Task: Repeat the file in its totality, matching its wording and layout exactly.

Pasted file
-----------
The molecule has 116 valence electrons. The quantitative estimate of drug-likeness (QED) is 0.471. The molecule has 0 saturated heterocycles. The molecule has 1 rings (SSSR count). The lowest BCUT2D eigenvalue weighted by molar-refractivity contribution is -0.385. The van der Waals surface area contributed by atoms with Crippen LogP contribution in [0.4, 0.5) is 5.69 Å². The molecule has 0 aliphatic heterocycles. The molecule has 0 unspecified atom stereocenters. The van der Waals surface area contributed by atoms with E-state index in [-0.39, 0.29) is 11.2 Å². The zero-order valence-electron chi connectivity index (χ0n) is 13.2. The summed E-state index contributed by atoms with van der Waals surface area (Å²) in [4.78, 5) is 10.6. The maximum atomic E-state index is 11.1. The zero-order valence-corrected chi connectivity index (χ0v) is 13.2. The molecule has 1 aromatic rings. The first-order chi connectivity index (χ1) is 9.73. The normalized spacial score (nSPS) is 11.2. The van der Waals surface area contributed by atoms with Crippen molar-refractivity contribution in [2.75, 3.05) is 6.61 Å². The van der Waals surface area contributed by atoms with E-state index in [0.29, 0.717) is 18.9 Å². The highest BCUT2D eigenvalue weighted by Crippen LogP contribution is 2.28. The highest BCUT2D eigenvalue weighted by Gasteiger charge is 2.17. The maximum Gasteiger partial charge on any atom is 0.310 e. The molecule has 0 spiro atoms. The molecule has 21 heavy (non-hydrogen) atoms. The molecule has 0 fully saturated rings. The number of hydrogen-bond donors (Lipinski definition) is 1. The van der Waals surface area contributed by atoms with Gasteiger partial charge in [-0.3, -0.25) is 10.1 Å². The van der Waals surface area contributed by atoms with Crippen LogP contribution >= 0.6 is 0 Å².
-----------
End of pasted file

The molecule has 116 valence electrons. The quantitative estimate of drug-likeness (QED) is 0.471. The molecule has 0 saturated heterocycles. The molecule has 1 rings (SSSR count). The lowest BCUT2D eigenvalue weighted by molar-refractivity contribution is -0.385. The van der Waals surface area contributed by atoms with Crippen LogP contribution in [0.4, 0.5) is 5.69 Å². The molecule has 0 aliphatic heterocycles. The molecule has 0 unspecified atom stereocenters. The van der Waals surface area contributed by atoms with E-state index in [-0.39, 0.29) is 11.2 Å². The zero-order valence-electron chi connectivity index (χ0n) is 13.2. The summed E-state index contributed by atoms with van der Waals surface area (Å²) in [4.78, 5) is 10.6. The maximum atomic E-state index is 11.1. The zero-order valence-corrected chi connectivity index (χ0v) is 13.2. The molecule has 1 aromatic rings. The first-order chi connectivity index (χ1) is 9.73. The normalized spacial score (nSPS) is 11.2. The van der Waals surface area contributed by atoms with Crippen molar-refractivity contribution in [2.75, 3.05) is 6.61 Å². The van der Waals surface area contributed by atoms with E-state index in [0.29, 0.717) is 18.9 Å². The highest BCUT2D eigenvalue weighted by Crippen LogP contribution is 2.28. The highest BCUT2D eigenvalue weighted by Gasteiger charge is 2.17. The maximum Gasteiger partial charge on any atom is 0.310 e. The molecule has 0 spiro atoms. The molecule has 21 heavy (non-hydrogen) atoms. The molecule has 0 fully saturated rings. The number of hydrogen-bond donors (Lipinski definition) is 1. The van der Waals surface area contributed by atoms with Gasteiger partial charge in [-0.3, -0.25) is 10.1 Å². The van der Waals surface area contributed by atoms with Crippen LogP contribution >= 0.6 is 0 Å².